More than one thousand grieving relatives from eighteen countries came to the small cemetery of Thiais, within earshot of Orly airport, for the funeral service for two hundred unidentified victims of the Turkish DC-10 disaster in france last March.
GV & GV TILT UP Memorial and Flags (2 shots)
SVs SV PAN & CUs Wreaths of flowers (6 shots)
GV & SV Priests from may countries (2 shots)
GV & MV Congregation seated (2 shots)
GV Priests conduct service as congregation listen (3 shots)
MV PAN Priests
GV PAN Congregation standing
Ground to Air Aircraft overhead
GVs Procession of wreaths led by priests (3 shots)
SV Woman holding picture of her daughter
SV Mourners weeping (2 shots)
SV Hysterical mourner being assisted
SV Japanese mourners
GV Mourners filing pasts memorial and wreaths
Initials AE/16.14 AE/16.7???
Script is copyright Reuters Limited. All rights reserved
Background: More than one thousand grieving relatives from eighteen countries came to the small cemetery of Thiais, within earshot of Orly airport, for the funeral service for two hundred unidentified victims of the Turkish DC-10 disaster in france last March.
A Christian ecumenical service was followed by Jewish, Muslim, Buddhist and Hindu rites. And in a moving climax of the ceremony, the relatives of tall the nations led by their ambassadors and Government representatives walked in slow procession down a long line of poplars to lay their wreaths.
Some carried pictures of dead sons or daughters. Several Turkish women were led away wailing uncontrollably.
The French Minister of State for Transport M. Aymar Achille-Fould told the bereaved: "May those of you who weep here for your loved ones know that France, too, looks on them as her own children". Part of his address was drowned but by the noise of a giant airliner in full view of the crowd. Some relatives have objected to burying the victims only two-and-a-half-miles (4 kilometers) from Orly, the airport from which the DC-10 took off on March 3 on its way from Paris to London. The crash in Ermenonville Forest soon after take-off killed 345 people -- the worst disaster in civil aviation.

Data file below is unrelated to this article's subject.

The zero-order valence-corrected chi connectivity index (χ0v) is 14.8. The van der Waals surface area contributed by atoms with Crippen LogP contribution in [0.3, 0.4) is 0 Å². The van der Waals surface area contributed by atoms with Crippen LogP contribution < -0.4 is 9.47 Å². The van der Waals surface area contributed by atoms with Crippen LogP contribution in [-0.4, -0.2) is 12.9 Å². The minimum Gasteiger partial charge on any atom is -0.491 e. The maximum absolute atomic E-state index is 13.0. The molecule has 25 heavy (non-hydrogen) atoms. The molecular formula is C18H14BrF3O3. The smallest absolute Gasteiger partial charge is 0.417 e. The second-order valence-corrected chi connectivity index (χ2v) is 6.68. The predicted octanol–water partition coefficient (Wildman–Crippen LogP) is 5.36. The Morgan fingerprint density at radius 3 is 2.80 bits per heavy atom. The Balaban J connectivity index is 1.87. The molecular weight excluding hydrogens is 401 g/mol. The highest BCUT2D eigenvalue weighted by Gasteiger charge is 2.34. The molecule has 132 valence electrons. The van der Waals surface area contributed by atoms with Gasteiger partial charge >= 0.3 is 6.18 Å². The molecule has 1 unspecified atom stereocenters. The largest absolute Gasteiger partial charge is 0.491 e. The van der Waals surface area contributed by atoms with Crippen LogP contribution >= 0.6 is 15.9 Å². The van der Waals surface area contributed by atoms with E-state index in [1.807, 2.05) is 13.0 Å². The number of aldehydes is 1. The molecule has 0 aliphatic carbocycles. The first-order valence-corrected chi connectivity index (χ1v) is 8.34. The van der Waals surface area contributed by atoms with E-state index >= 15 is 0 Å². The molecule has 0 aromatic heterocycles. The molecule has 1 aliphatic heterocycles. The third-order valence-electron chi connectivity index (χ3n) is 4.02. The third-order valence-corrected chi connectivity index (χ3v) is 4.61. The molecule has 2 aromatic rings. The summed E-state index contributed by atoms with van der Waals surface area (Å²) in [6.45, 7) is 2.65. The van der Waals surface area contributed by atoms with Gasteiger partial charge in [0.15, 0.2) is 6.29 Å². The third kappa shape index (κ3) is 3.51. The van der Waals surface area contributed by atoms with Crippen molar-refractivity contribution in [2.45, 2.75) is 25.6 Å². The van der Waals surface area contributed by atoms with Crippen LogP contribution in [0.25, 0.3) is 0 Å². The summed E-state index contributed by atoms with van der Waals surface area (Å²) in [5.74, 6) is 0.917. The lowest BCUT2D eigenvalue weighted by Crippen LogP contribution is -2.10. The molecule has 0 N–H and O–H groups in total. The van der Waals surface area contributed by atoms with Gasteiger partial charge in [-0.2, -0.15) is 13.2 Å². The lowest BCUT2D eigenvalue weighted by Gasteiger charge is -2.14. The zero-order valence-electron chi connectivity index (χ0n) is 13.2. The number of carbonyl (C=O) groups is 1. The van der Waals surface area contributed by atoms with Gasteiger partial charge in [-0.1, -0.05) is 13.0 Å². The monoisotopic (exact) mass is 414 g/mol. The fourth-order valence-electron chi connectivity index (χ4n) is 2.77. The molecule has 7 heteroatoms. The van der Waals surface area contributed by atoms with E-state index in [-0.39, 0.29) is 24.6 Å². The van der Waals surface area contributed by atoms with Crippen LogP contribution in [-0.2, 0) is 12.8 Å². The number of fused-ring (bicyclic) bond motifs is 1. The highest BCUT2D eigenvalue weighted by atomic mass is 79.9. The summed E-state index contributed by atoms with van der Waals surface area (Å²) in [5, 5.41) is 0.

The actual interment of the 200 physically unidentified victims will take place next week in two mass graves. French authorities believed that if the burials had followed immediately after the funeral service it would only have added to the distress of the relative.
SYNOPSIS: Thiais cemetery near Paris, where on Thursday they held a funeral service for two hundred unidentified victims of the worst disaster in airline history. Bereaved relatives came from eighteen countries.
The enormous wreaths were a tribute to the memory of those who died. Three-hundred-and-forty-six people were killed when the Turkish DC-10 crashed into the Forest of Ermenonville, soon after take-off from Orly airport on the way to London on March third.
Priests from many religions came to give the comfort of their faith. The burials will be next week. French authorities said immediate interment would only distress relatives more. About one thousand relatives made their way to this small cemetery two miles from Orly Airport.
The service began with an inter-denominational Christian ceremony with prayers read by Roman Catholics, Anglicans and Greek Orthodox priests. Then Moslem priests intoned the words "Allah Ahkbar" -- God is Great. The sound on a single bell marked the start of prayers for the Japanese Buddhists. They were followed by a Hindu priest and a Rabbi.
Aircraft noise was heard throughout the service.
The climax came with a procession of the relatives of all the nations, led by priests, ambassadors and Government representatives.
Many held pictures of relatives they had lost.
Many sobbed quietly--some wailed uncontrollably. Earlier the French Transport Minister told mourners that France looked on the dead as her own children. Part of his address was drowned by aircraft noise.